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Haematologica. 1997 May-Jun;82(3):262-8.

Telomerase activity in human hematopoietic progenitor cells.

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Department of Medical Genetics, Università Cattolica S. Cuore, Rome, Italy.



Telomerase is the enzyme that stabilizes and elongates the telomeric ends of chromosomes. It is expressed in germline and malignant cells and absent in most human somatic cells. The selective expression of telomerase has thus been proposed to be a basis for the immortality of germline and malignant cells. Recently, telomerase activity has been observed in human bone marrow (BM) and peripheral blood (PB) samples. The objective of our study was to further characterize the telomerase-expressing population in BM and PB.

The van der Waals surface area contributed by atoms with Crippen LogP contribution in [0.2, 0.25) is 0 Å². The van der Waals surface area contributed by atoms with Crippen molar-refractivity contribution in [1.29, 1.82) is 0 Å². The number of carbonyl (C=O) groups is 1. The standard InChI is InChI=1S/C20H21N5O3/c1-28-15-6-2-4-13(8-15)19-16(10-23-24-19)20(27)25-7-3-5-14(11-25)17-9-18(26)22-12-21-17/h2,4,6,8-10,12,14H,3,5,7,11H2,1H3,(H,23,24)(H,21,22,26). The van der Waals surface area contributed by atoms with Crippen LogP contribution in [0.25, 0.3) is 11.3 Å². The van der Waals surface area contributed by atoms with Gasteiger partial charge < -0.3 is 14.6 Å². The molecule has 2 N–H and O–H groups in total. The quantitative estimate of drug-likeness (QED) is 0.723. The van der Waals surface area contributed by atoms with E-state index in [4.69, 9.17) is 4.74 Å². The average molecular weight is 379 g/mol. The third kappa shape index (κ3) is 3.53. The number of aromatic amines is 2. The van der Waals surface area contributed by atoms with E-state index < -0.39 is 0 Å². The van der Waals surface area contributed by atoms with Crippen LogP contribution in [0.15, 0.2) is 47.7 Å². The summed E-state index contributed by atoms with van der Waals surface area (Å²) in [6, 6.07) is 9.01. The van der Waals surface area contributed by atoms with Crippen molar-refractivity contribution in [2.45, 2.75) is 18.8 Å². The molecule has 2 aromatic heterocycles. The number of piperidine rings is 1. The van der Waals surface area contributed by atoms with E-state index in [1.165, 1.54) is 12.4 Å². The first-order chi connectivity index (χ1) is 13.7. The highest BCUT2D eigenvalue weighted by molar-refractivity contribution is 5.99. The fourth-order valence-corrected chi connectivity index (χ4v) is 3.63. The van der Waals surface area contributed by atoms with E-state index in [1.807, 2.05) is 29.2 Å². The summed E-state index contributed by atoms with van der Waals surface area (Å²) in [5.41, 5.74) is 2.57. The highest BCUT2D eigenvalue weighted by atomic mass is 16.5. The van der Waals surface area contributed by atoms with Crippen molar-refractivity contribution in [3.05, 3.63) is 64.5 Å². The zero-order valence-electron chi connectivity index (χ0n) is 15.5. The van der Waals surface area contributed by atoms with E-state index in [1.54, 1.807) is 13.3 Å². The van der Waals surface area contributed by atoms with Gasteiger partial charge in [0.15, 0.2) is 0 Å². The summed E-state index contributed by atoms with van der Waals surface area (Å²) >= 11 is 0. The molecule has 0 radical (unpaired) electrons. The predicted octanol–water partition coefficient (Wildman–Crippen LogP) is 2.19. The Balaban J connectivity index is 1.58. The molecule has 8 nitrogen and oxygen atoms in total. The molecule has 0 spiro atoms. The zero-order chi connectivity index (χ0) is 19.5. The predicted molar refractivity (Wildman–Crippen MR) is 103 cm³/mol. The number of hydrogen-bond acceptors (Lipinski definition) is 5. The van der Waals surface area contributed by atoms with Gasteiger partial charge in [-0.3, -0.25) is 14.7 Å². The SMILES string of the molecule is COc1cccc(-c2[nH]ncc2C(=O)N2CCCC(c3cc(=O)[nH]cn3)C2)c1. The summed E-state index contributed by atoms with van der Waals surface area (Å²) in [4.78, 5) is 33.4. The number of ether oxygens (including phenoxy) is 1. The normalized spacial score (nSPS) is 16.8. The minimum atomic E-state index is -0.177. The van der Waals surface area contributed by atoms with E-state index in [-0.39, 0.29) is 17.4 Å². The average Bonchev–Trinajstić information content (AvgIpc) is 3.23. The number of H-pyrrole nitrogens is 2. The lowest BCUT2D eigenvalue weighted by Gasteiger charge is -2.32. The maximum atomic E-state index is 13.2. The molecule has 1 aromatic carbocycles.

CD34+ cells were isolated from BM and PB, cultured in vitro, and telomerase activity was assessed by the PCR-based TRAP assay.


Telomerase activity in human BM and PB could be almost exclusively assigned to the hematopoietic progenitor cell fraction expressing the CD34 antigen. We observed telomerase activity in CD34+ cells from BM and cytokine-mobilized PB. CD34+ cells lacking co-expression of CD33 demonstrated higher levels of telomerase than myeloid committed CD34+/CD33+ cells. In vitro culture of CD34+ cells in the presence of a cocktail of growth factors inducing differentiation resulted in a decrease of telomerase activity. Telomerase activity increased in peripheral blood during cytokine-induced mobilization of hematopoietic progenitor cells.


Our data demonstrate that at least a portion of the hematopoietic stem/progenitor cell fraction expresses telomerase and downregulates its expression through differentiation.

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